How to condition Polymer Clay

Conditioning Polymer Clay

If you’re new to polymer clay you may have heard about conditioning the clay prior to use. This is a short guide on how to condition polymer clay as this is one of the most important steps you can take.

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What is conditioning?

Firstly, don’t run into the bathroom and start squirting conditioner over your clay. That will make a gloopy mess. Conditioning clay is to ensure that it’s malleable and easy to work with… But not too malleable. You want it just right so it’s easy to handle and doesn’t fall apart in a brittle pile. In addition, you can tell the difference once it’s baked. Unconditioned clay will usually not be as flexible as conditioned clay making it susceptible to breakages.

How to condition polymer clay

You’ve just bought a block of clay, you open the packet, it feels great, works really well and you’re able to handle it with ease. This makes the clay so much easier to condition. firstly cut off a piece that you would like to use and just play around with it. Stretch it, pull it, roll it, flatten it. Do this a few times and you’ll have a nice piece to continue using. You can even put it in a pasta machine. But what happens when it’s not like the perfect block as mentioned?

The clay falls to a bitty mess when I stretch it. How can I condition it?

This will need a bit of love to get to the right point. As you can see from the image above, this is what happens when clay gets a bit old… It turns far too brittle. Attempting to make anything out of this at the moment will result in brittle frustration and after baking wouldn’t hold up to any form of punishment.

First you want to make sure the clay isn’t cold. To get around this, I usually pop it in a food bag and stick it in my pocket or sit on it for a while. You don’t want to heat this up too much (Like in an oven…) as you will just end up baking the clay. You just want to warm it up a little bit. Once it’s a bit warmer, take it out of the bag and try flattening it out using a roller. Bits might break off but place them on the top and roll a bit more. Fold it in half, roll again and keep doing this over and over again. If you feel it getting a bit cold again, put it in your pocket or sit on it.

To speed up the process as well you can use mineral or baby oils but this can cause issues if not mixed in correctly. Apply it to a paintbrush first and do a single pass over the clay. Fold it up and roll it in, keep doing this until it feels like it’s fully mixed in. This is my preferred method but use with caution.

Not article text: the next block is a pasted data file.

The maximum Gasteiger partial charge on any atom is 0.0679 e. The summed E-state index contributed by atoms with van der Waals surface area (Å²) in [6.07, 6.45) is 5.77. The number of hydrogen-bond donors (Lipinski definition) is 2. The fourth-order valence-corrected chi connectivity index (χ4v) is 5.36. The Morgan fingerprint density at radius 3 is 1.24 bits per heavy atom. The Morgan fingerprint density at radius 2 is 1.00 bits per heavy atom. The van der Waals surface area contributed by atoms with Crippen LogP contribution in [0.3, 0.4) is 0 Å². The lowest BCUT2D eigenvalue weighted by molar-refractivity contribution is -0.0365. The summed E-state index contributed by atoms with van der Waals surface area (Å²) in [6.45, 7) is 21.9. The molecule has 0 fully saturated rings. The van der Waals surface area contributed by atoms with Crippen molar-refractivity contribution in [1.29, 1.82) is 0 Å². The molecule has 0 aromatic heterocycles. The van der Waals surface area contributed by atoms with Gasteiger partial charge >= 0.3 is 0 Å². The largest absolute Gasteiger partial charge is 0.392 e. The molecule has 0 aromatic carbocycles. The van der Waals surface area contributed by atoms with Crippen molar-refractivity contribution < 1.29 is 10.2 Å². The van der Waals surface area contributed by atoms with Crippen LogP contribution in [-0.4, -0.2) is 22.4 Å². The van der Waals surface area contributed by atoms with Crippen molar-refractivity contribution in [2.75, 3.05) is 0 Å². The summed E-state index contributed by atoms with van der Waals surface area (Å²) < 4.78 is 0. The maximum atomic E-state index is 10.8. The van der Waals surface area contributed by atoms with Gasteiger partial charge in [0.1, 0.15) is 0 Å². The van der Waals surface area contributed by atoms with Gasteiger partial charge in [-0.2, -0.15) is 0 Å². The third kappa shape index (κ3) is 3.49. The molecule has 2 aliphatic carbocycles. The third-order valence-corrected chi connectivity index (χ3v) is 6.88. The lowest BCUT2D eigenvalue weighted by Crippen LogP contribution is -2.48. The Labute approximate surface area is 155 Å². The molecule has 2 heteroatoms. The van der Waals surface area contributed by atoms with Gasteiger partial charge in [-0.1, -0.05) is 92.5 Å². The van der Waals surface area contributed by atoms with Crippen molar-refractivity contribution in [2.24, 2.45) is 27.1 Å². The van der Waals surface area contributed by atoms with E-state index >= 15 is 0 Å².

When you can roll it in-between your fingers without bits breaking off then it should be ready to use.

Any other ways?

A couple of other ways to condition your polymer clay. First is to mix the brittle clay with already conditioned clay. It’ll be fully conditioned when both colours are merged together and you have no streaks visible on the clay.

The second way is to use liquid clay, you can apply a small amount of this to brittle clay and work it in. This will soften the clay up to where it needs to be and you can continue using it as intended.

My clay is too soft, What can I do?

This can go two ways, the clay can be too hard and brittle, it can also be too soft and “Wet”. To get around this there are two different things you can do. I usually do them both at the same time.

Firstly you want to roll out the clay then sandwich it between a couple of sheets of A4 paper. This will leech the plasticizers out of the clay making it more stiff. You don’t want to do this too much though, as it’ll end up too brittle.

Secondly you can pop it in the fridge for 20 – 30 minutes. Cool clay is usually a lot more stiff and makes it easier to work with. As I mentioned doing both of these for 30 minutes is a good way of making really soft clay a little bit stiffer.


Hopefully this will help you with conditioning clay and allow your projects to be perfect every time. Like with anything that is versatile though, there are many ways of conditioning. Above are just a few of my favourites which have helped me out in the past.

Want some further Polymer Clay information, Check out our introductory guide here, or if you’re looking for inspiration check out some of our Inspirational Lists

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